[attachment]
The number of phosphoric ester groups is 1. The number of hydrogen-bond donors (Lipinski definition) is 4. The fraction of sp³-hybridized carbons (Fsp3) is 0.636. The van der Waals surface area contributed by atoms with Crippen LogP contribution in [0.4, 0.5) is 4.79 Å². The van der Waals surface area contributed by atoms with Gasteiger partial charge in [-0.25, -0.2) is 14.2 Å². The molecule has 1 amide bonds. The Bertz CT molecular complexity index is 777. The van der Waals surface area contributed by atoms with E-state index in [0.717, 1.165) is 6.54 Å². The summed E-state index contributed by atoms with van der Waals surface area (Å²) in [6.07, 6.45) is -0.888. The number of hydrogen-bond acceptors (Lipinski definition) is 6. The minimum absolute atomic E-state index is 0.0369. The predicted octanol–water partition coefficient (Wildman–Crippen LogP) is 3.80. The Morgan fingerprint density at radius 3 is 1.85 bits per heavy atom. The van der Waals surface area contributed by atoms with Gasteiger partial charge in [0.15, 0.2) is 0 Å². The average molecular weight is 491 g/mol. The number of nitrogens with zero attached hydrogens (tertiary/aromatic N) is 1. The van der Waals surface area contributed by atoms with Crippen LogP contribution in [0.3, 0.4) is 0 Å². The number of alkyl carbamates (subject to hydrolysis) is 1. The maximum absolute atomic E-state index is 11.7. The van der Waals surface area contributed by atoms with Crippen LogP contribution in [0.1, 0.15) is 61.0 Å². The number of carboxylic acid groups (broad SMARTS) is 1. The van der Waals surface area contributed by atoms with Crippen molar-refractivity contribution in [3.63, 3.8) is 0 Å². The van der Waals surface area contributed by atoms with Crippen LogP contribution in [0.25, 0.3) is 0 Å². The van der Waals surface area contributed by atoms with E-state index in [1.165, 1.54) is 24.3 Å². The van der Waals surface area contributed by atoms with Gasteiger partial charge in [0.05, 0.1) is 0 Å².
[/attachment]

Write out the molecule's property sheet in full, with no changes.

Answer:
The number of phosphoric ester groups is 1. The number of hydrogen-bond donors (Lipinski definition) is 4. The fraction of sp³-hybridized carbons (Fsp3) is 0.636. The van der Waals surface area contributed by atoms with Crippen LogP contribution in [0.4, 0.5) is 4.79 Å². The van der Waals surface area contributed by atoms with Gasteiger partial charge in [-0.25, -0.2) is 14.2 Å². The molecule has 1 amide bonds. The Bertz CT molecular complexity index is 777. The van der Waals surface area contributed by atoms with E-state index in [0.717, 1.165) is 6.54 Å². The summed E-state index contributed by atoms with van der Waals surface area (Å²) in [6.07, 6.45) is -0.888. The number of hydrogen-bond acceptors (Lipinski definition) is 6. The minimum absolute atomic E-state index is 0.0369. The predicted octanol–water partition coefficient (Wildman–Crippen LogP) is 3.80. The Morgan fingerprint density at radius 3 is 1.85 bits per heavy atom. The van der Waals surface area contributed by atoms with Gasteiger partial charge in [0.15, 0.2) is 0 Å². The average molecular weight is 491 g/mol. The number of nitrogens with zero attached hydrogens (tertiary/aromatic N) is 1. The van der Waals surface area contributed by atoms with Crippen LogP contribution in [0.3, 0.4) is 0 Å². The number of alkyl carbamates (subject to hydrolysis) is 1. The maximum absolute atomic E-state index is 11.7. The van der Waals surface area contributed by atoms with Crippen LogP contribution in [0.1, 0.15) is 61.0 Å². The number of carboxylic acid groups (broad SMARTS) is 1. The van der Waals surface area contributed by atoms with Crippen molar-refractivity contribution in [3.63, 3.8) is 0 Å². The van der Waals surface area contributed by atoms with Crippen LogP contribution in [0.25, 0.3) is 0 Å². The van der Waals surface area contributed by atoms with E-state index in [1.165, 1.54) is 24.3 Å². The van der Waals surface area contributed by atoms with Gasteiger partial charge in [0.05, 0.1) is 0 Å².